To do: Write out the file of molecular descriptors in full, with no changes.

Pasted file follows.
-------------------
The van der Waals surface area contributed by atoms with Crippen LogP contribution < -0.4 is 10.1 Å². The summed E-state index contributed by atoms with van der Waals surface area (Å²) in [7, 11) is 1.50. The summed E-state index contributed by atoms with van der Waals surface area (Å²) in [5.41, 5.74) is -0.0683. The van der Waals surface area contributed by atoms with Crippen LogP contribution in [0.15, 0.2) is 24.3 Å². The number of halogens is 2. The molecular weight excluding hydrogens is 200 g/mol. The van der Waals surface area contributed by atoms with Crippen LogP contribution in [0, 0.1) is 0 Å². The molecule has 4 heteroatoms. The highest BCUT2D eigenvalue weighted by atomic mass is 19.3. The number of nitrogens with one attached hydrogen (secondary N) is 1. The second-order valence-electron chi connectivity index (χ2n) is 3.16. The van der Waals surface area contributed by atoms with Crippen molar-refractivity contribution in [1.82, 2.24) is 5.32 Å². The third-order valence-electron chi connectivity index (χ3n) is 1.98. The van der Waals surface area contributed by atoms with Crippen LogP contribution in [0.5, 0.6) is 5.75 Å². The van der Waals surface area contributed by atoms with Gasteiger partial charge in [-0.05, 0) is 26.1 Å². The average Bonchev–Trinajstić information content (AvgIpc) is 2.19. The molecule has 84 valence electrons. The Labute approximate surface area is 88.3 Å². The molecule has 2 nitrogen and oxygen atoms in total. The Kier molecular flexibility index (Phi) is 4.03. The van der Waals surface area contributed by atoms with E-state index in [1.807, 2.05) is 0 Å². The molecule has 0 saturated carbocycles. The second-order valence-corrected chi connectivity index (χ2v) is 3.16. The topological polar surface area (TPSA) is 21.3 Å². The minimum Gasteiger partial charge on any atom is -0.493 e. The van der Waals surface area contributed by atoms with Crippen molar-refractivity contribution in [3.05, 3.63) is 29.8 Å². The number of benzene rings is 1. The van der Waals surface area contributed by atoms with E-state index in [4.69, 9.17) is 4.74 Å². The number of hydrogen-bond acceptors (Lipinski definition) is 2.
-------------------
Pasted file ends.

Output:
The van der Waals surface area contributed by atoms with Crippen LogP contribution < -0.4 is 10.1 Å². The summed E-state index contributed by atoms with van der Waals surface area (Å²) in [7, 11) is 1.50. The summed E-state index contributed by atoms with van der Waals surface area (Å²) in [5.41, 5.74) is -0.0683. The van der Waals surface area contributed by atoms with Crippen LogP contribution in [0.15, 0.2) is 24.3 Å². The number of halogens is 2. The molecular weight excluding hydrogens is 200 g/mol. The van der Waals surface area contributed by atoms with Crippen LogP contribution in [0, 0.1) is 0 Å². The molecule has 4 heteroatoms. The highest BCUT2D eigenvalue weighted by atomic mass is 19.3. The number of nitrogens with one attached hydrogen (secondary N) is 1. The second-order valence-electron chi connectivity index (χ2n) is 3.16. The van der Waals surface area contributed by atoms with Crippen molar-refractivity contribution in [1.82, 2.24) is 5.32 Å². The third-order valence-electron chi connectivity index (χ3n) is 1.98. The van der Waals surface area contributed by atoms with Crippen LogP contribution in [0.5, 0.6) is 5.75 Å². The van der Waals surface area contributed by atoms with Gasteiger partial charge in [-0.05, 0) is 26.1 Å². The average Bonchev–Trinajstić information content (AvgIpc) is 2.19. The molecule has 84 valence electrons. The Labute approximate surface area is 88.3 Å². The molecule has 2 nitrogen and oxygen atoms in total. The Kier molecular flexibility index (Phi) is 4.03. The van der Waals surface area contributed by atoms with E-state index in [1.807, 2.05) is 0 Å². The molecule has 0 saturated carbocycles. The second-order valence-corrected chi connectivity index (χ2v) is 3.16. The topological polar surface area (TPSA) is 21.3 Å². The minimum Gasteiger partial charge on any atom is -0.493 e. The van der Waals surface area contributed by atoms with Crippen molar-refractivity contribution in [3.05, 3.63) is 29.8 Å². The number of benzene rings is 1. The van der Waals surface area contributed by atoms with E-state index in [4.69, 9.17) is 4.74 Å². The number of hydrogen-bond acceptors (Lipinski definition) is 2.